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Current Developments in the Commercial Divisions of the
New York State Courts by Schlam Stone & Dolan LLP
Posted: November 15, 2020

Bad Motive, Without More, Insufficient Basis for an Abuse of Process Claim

On November 4, 2020, Justice Hudson of the Suffolk County Commercial Division issued a decision in Rizvi v. North Shore Hematology-Oncology Assoc., P.C., 2020 NY Slip Op. 51281(U), holding that bad motive, without more, is an insufficient basis for an abuse of process claim, explaining:

The Court now turns its attention to the Plaintiff’s Third Cause of Action which sounds in abuse of process. To successfully plead such a claim, a plaintiff must show the following elements: (a) there was regularly issued process, civil or criminal, compelling the performance or forbearance of some prescribed act; (b) the person activating the process must be moved by a purpose to do harm without economic or social excuse or justification; and (3) the person is seeking some collateral advantage or corresponding detriment to the litigant that is outside the legitimate ends of the process. If process has a legitimate purpose, however, the allegation that it was misused does not suffice to state a claim for abuse of process. It is not enough that the actor has an ulterior motive in using the process of the court. It must further appear that he did something in the use of the process outside of the purpose for which it was intended. Every one [sic] has a right to use the machinery of the law, and bad motive does not defeat that right. There must be a further act done outside the use of the process-a perversion of the process. A malicious motive alone does not give rise to a cause of action for abuse of process.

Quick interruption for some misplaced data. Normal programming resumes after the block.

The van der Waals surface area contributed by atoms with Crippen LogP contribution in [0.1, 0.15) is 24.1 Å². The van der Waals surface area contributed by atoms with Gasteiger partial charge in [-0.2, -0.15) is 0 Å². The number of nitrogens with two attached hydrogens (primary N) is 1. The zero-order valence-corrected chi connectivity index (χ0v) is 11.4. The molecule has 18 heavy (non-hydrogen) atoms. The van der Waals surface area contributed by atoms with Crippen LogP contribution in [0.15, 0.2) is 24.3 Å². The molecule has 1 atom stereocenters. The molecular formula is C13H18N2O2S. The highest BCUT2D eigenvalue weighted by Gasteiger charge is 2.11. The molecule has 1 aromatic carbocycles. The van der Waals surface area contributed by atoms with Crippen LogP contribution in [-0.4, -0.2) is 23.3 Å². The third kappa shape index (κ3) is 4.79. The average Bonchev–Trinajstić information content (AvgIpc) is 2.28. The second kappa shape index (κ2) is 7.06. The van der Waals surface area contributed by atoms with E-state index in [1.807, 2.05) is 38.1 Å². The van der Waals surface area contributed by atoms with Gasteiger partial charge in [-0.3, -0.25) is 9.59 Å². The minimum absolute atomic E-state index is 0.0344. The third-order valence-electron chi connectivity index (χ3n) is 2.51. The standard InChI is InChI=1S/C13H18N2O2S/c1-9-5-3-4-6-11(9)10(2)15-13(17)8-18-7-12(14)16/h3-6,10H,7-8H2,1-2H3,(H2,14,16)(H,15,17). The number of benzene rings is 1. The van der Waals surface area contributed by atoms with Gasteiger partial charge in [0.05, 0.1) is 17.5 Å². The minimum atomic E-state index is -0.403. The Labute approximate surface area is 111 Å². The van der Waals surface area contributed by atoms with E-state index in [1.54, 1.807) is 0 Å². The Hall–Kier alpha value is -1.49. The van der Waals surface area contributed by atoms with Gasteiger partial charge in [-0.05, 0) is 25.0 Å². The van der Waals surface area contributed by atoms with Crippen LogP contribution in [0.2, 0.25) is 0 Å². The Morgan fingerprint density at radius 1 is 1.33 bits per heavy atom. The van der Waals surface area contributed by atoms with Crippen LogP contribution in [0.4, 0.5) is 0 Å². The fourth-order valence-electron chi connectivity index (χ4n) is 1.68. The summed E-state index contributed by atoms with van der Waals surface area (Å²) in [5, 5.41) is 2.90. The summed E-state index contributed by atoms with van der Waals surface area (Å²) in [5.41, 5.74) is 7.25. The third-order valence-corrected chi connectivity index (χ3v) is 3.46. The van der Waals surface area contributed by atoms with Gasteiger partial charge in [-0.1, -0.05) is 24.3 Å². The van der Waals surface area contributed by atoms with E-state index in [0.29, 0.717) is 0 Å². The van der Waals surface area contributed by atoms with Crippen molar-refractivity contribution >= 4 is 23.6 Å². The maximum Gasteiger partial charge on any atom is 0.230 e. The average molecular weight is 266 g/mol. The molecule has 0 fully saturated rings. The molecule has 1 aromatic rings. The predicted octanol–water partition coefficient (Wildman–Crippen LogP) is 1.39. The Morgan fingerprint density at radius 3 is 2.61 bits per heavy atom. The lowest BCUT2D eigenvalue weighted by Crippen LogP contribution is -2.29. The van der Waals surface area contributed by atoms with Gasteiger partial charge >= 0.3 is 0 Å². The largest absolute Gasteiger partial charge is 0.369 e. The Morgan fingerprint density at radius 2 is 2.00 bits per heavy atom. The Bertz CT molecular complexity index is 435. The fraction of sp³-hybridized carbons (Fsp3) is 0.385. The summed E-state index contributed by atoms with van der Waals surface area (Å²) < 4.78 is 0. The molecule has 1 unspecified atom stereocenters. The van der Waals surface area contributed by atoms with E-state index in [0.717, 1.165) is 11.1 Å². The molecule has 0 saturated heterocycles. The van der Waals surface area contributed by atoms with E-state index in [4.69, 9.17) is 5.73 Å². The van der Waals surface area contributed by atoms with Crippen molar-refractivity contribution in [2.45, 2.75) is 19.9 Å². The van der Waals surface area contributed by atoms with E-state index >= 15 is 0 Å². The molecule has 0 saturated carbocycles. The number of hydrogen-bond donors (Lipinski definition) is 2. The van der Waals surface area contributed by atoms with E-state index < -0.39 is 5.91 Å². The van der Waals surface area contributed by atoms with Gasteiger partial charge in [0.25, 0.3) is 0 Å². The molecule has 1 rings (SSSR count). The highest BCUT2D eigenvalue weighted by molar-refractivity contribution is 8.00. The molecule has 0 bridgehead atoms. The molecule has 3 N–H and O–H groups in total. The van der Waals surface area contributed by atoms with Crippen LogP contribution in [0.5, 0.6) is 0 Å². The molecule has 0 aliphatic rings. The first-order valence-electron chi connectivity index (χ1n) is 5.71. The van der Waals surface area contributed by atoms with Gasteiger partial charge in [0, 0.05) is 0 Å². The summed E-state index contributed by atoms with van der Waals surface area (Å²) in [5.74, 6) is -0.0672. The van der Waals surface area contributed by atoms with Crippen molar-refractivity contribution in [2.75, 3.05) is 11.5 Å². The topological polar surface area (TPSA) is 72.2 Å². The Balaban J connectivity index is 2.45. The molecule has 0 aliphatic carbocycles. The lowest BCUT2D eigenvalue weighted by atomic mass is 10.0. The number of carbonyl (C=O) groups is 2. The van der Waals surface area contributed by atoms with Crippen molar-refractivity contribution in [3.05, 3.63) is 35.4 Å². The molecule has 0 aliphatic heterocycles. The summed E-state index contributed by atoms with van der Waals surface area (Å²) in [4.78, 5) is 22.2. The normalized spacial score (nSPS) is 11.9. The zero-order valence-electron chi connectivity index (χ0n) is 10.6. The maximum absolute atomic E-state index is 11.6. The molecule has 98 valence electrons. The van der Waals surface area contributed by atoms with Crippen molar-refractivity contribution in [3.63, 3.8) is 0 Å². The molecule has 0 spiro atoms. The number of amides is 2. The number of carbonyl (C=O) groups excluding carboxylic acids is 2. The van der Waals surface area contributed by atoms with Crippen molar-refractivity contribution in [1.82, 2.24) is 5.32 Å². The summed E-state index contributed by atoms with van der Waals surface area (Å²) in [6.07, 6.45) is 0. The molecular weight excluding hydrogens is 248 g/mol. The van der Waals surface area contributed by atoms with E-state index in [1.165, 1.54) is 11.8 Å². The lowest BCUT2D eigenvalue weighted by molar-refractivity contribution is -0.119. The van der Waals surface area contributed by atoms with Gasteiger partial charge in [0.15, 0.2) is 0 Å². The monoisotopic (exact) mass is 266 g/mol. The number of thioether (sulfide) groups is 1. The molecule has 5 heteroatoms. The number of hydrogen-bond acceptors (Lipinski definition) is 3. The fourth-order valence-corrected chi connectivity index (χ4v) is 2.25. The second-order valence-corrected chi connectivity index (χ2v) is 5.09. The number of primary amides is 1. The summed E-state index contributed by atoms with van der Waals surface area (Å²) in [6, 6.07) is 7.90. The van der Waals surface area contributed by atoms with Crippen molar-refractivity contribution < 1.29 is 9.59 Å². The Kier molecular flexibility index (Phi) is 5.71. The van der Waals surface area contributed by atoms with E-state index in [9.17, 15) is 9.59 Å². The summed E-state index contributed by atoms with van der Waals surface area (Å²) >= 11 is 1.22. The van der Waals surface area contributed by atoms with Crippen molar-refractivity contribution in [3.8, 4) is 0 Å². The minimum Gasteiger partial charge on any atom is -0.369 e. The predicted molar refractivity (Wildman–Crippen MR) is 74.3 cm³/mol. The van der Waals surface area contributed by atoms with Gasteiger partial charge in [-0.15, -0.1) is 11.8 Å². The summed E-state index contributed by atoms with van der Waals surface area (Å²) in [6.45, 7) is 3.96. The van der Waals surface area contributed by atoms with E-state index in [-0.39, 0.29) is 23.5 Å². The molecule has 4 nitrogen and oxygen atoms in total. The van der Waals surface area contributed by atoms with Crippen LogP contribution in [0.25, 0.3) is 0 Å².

Applying the criteria listed above, the Court finds that the abuse of process claim was not plead adequately. Defendants were not seeking some collateral advantage that was outside the legitimate ends of the process. Even if the process was misused in a manner that was not evident, it does not matter because the process also has a legitimate purpose. That a Preliminary Injunction was granted in the First Action makes that clear. Additionally, a malicious motive alone would not give rise to an abuse of process claim. Even if malice were clearly pled in relation to the abuse of process claim, that would not be enough to be actionable. The only way for Plaintiff to make this claim would be if he were to win the First Action. Unless that happens, the abuse of process allegations are conclusory. Controlling case law demonstrates that such a pleading is patently insufficient.

(Internal quotations and citations omitted)

Part of being a good litigator is thinking of winning arguments other lawyers miss. However, courts can be impatient with lawyers who cross the line from creative to making frivolous arguments. Contact Schlam Stone & Dolan partner John Lundin at jlundin@schlamstone.com if you or a client has a question regarding whether an argument has crossed the line from creative to sanctionable.

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Posted in Commercial, Sanctions
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